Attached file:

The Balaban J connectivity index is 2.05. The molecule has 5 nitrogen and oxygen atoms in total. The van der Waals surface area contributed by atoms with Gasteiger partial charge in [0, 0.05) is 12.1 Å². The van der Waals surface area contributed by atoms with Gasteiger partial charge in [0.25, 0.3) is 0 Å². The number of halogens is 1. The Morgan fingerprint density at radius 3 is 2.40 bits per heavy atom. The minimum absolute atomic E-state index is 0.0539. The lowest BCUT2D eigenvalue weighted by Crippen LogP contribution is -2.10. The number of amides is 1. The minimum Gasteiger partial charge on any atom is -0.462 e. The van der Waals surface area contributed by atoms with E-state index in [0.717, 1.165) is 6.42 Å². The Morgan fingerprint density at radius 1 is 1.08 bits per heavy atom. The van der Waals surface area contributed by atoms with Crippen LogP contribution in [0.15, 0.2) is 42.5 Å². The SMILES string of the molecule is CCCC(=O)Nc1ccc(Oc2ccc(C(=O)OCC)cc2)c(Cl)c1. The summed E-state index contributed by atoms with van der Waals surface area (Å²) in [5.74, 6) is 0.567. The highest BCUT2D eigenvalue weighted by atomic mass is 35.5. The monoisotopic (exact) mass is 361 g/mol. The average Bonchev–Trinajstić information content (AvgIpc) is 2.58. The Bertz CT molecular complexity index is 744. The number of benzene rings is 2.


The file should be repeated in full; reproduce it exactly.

The Balaban J connectivity index is 2.05. The molecule has 5 nitrogen and oxygen atoms in total. The van der Waals surface area contributed by atoms with Gasteiger partial charge in [0, 0.05) is 12.1 Å². The van der Waals surface area contributed by atoms with Gasteiger partial charge in [0.25, 0.3) is 0 Å². The number of halogens is 1. The Morgan fingerprint density at radius 3 is 2.40 bits per heavy atom. The minimum absolute atomic E-state index is 0.0539. The lowest BCUT2D eigenvalue weighted by Crippen LogP contribution is -2.10. The number of amides is 1. The minimum Gasteiger partial charge on any atom is -0.462 e. The van der Waals surface area contributed by atoms with E-state index in [0.717, 1.165) is 6.42 Å². The Morgan fingerprint density at radius 1 is 1.08 bits per heavy atom. The van der Waals surface area contributed by atoms with Crippen LogP contribution in [0.15, 0.2) is 42.5 Å². The SMILES string of the molecule is CCCC(=O)Nc1ccc(Oc2ccc(C(=O)OCC)cc2)c(Cl)c1. The summed E-state index contributed by atoms with van der Waals surface area (Å²) in [5.74, 6) is 0.567. The highest BCUT2D eigenvalue weighted by atomic mass is 35.5. The monoisotopic (exact) mass is 361 g/mol. The average Bonchev–Trinajstić information content (AvgIpc) is 2.58. The Bertz CT molecular complexity index is 744. The number of benzene rings is 2.